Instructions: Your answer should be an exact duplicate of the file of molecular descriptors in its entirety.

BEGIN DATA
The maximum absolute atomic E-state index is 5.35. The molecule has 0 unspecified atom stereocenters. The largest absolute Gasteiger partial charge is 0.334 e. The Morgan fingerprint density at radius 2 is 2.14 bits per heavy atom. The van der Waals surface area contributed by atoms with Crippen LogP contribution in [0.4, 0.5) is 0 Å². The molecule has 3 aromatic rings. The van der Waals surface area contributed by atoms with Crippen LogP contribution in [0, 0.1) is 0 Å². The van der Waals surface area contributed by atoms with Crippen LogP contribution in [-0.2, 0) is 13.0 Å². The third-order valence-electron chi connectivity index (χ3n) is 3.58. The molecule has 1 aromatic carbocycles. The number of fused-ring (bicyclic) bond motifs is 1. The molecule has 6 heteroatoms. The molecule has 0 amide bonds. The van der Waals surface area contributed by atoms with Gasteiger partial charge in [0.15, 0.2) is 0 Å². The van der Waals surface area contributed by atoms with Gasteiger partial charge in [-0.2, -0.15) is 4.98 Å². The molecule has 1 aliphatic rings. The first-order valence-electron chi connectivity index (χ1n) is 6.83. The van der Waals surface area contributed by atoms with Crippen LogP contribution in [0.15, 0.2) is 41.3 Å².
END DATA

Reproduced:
The maximum absolute atomic E-state index is 5.35. The molecule has 0 unspecified atom stereocenters. The largest absolute Gasteiger partial charge is 0.334 e. The Morgan fingerprint density at radius 2 is 2.14 bits per heavy atom. The van der Waals surface area contributed by atoms with Crippen LogP contribution in [0.4, 0.5) is 0 Å². The molecule has 3 aromatic rings. The van der Waals surface area contributed by atoms with Crippen LogP contribution in [0, 0.1) is 0 Å². The van der Waals surface area contributed by atoms with Crippen LogP contribution in [-0.2, 0) is 13.0 Å². The third-order valence-electron chi connectivity index (χ3n) is 3.58. The molecule has 1 aromatic carbocycles. The number of fused-ring (bicyclic) bond motifs is 1. The molecule has 6 heteroatoms. The molecule has 0 amide bonds. The van der Waals surface area contributed by atoms with Gasteiger partial charge in [0.15, 0.2) is 0 Å². The van der Waals surface area contributed by atoms with Gasteiger partial charge in [-0.2, -0.15) is 4.98 Å². The molecule has 1 aliphatic rings. The first-order valence-electron chi connectivity index (χ1n) is 6.83. The van der Waals surface area contributed by atoms with Crippen LogP contribution in [0.15, 0.2) is 41.3 Å².